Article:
There was a time when New York based Sisters Catherine and Allison Pierce, aka The Pierces, almost gave up on making music together; it was Coldplay's Guy Berryman that was saddened by said rumour and instead encouraged the sisters to continue doing what they do well and gave them a little helping hand along the way. The result is this album, You & I, a laid back, well-produced offering featuring Berryman himself amongst other musicians on loan.
You & I, The Pierces' fourth full length release, opens with 'You'll Be Mine', an easy going pop track complete with subtle synths, gentle string backings and the smooth combined lead vocals of the Pierce sisters. Comparable perhaps to the less flamboyant of Kylie numbers, 'You'll Be Mine' also sounds flavours of other contemporary female vocalists such as Duffy and Sia; The Pierces' vocals also host a similar, whole-sounding strength and maturity to Clare Maguire, something that is evident too in the flexibility yet consistency of the dual female vocals throughout the album. Maintaining something of a folk edge together with a thread of the music of the likes of Fleetwood Mac and Joni Mitchell, inspiration from The Pierces' musical upbringing, 'It Will Not Be Forgotten' sounds the same kind of steady paced tempo and easy going blend only this time with a strummed guitar also in the blend; it is with the third track, however, that The Pierces really start to show their potential. 'Love You More' opens with more of a swaggering, biting guitar introduction and in general sounds a more confident pound which then moves into a big chorus.
Into 'We Are Stars' The Pierces' vocal tones, reminiscent of The Cardigans' Nina Persson, are very smooth and listenable despite the pretty straightforward and predictable writing that the duos' vocals soar over. Amongst others on the album, the instrumental has quite a Coldplay-esque quality to it, especially in Berryman's distinctive bass part; throughout the album there are appearances from Berryman's band-mate, drummer Will Champion, Howling Bells' drummer Glenn Moule and also Matt Romano of Little Joy as well as Berryman himself playing electric guitar, bass and percussion together with Allison Pierce's sensitive acoustic guitar. 'We Are Stars' then concludes with echoing vocals singing over solo strummed acoustic guitar to contrast the full band blend that preceded through the rest of the track.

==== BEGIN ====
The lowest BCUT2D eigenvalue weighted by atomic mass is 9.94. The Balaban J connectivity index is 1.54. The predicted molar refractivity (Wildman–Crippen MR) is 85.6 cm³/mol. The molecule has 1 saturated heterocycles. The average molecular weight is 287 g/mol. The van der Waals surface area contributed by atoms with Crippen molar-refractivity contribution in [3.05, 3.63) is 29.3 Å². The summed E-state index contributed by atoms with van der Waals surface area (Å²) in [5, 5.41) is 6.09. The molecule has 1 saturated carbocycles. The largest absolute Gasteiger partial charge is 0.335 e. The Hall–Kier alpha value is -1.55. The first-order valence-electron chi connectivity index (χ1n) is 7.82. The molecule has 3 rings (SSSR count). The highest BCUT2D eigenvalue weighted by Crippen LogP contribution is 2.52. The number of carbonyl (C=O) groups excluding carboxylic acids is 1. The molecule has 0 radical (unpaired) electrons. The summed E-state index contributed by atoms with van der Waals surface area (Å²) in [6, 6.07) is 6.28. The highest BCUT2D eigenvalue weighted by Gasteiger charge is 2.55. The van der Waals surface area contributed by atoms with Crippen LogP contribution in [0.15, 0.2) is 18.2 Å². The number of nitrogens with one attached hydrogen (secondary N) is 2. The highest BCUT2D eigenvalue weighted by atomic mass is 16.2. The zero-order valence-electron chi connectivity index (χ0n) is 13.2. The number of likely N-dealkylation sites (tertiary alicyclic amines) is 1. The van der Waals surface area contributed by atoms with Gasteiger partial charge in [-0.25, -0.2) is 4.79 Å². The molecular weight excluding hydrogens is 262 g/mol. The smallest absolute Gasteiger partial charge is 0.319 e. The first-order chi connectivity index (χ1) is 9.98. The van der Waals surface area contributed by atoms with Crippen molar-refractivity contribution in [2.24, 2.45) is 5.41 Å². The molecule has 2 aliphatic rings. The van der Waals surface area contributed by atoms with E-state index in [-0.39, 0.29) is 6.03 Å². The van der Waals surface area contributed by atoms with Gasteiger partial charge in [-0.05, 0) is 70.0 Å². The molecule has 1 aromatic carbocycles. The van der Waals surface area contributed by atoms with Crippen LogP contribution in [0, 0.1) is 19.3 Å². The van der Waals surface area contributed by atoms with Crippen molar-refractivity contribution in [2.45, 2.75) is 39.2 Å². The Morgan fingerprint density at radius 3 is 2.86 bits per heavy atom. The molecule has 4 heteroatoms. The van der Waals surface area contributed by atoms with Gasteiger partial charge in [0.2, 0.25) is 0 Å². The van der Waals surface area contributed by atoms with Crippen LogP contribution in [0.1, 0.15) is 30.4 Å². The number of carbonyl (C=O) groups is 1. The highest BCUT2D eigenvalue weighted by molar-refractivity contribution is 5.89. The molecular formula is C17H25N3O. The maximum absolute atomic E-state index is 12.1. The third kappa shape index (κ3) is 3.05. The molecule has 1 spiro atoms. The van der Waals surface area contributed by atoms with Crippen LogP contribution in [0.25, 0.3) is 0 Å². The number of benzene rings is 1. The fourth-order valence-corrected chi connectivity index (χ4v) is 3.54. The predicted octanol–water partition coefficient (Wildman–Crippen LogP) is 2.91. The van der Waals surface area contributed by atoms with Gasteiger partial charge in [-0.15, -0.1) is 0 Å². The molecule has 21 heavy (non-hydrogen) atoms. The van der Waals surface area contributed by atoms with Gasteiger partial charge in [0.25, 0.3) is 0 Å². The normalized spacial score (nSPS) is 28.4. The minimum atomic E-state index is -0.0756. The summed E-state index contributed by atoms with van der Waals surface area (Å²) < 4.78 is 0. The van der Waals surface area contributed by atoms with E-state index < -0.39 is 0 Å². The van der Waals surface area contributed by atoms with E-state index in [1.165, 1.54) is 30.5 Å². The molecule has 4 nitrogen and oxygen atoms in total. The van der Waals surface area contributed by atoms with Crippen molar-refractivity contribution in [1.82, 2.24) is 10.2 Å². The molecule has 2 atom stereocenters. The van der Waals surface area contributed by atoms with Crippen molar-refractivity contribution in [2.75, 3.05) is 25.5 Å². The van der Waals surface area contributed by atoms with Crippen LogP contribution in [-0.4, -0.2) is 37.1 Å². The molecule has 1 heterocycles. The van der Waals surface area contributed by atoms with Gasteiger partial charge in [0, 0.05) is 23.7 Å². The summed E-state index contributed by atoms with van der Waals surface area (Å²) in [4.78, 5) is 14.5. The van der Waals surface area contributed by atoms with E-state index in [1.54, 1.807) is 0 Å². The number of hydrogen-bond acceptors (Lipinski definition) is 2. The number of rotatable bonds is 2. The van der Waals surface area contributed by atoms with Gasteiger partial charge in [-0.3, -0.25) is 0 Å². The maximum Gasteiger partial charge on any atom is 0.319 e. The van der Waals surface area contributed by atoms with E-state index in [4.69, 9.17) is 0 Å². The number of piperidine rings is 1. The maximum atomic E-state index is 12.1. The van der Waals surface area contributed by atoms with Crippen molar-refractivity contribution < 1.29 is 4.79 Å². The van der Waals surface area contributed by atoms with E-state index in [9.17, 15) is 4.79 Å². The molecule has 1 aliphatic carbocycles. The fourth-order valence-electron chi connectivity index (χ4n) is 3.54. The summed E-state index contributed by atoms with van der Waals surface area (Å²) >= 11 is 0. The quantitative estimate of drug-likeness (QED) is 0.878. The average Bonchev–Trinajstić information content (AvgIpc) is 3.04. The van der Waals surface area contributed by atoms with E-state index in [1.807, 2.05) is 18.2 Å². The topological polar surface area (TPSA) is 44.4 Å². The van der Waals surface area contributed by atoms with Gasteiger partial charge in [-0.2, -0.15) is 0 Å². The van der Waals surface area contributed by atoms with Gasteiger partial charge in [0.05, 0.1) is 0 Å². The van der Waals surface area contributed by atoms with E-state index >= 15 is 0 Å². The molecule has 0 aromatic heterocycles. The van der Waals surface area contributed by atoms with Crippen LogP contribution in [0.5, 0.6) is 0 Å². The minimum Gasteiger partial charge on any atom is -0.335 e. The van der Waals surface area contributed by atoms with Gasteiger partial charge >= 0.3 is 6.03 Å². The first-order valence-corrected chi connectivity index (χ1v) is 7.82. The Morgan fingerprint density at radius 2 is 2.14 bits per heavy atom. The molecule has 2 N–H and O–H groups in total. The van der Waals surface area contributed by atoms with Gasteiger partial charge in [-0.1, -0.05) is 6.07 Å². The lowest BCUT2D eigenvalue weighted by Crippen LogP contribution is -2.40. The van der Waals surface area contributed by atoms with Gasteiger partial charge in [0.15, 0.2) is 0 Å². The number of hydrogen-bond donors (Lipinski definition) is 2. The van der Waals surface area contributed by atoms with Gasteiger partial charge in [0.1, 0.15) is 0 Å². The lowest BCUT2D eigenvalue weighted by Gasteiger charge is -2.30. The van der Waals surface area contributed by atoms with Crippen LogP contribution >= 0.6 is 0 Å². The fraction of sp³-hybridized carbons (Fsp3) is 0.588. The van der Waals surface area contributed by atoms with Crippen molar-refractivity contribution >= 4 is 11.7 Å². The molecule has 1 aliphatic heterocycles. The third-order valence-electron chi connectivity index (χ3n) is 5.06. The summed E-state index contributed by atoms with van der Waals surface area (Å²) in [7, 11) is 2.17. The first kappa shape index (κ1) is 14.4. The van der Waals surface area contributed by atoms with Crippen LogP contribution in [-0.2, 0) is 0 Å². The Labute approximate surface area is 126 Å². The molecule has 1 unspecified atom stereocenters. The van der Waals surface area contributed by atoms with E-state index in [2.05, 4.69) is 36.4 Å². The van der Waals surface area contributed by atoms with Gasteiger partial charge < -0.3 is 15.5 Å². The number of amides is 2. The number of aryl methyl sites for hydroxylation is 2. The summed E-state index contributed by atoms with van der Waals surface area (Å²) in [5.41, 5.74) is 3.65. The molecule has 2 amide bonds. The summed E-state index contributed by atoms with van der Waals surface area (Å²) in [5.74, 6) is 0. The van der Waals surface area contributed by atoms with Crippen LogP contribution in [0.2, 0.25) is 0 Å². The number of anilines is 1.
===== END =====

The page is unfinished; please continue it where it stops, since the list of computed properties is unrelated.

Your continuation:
While 'Glorious' again glimmers at the previously suggested folk inspiration with violins providing backings to the catchy vocal melodies throughout, 'The Good Samaritan' sounds heavy similarity to Nancy Sinatra's 'Bang Bang (My Baby Shot Me Down) with its' sultry blues feeling and solo vibrato-laden vocals over gentle strummed electric guitar. The track remains down-tempo and calm throughout, and sparse in terms of accompaniment all but for vocal harmonies and gentle suggestions of tuned percussion. Returning to the fuller band sound, however, 'Kissing You Goodbye' sounds disappointingly recycled; both a regurgitation of their own material and something familiar from The Pierces' contemporaries. This is then contrasted by 'Close My Eyes', a chilled number with a slightly R&B/funky type groove with smooth guitar chords contrasted by stabbing string backings before pushing into a stronger, classic pop chorus. Of the most beautiful moments on the album, 'Space & Time' is a more stripped down 6/8 ballad with a moving double bass line underpinning a laid-back jazzy kind of vibe; it's gentle and oozes class with pull backs a plenty and wonderfully clear soaring vocals, particularly during the chorus.
The down-tempo, delicate, acoustic guitar-accompanied vocals of 'Put Your Records On' sound a peaceful and tranquil vibe with subtle and smooth backing harmonies together with gently twinkling glimmers of glockenspiel. The blend is gradually joined by soothing whispers of smooth strings which compliment the sensitive and serene arrangement and bring the album to a lush conclusion with one of its' finest moments. You & I may not be overwhelmingly amazing, but is instead dusted with moments of musical beauty to just lay back and enjoy; a happy compromise for now.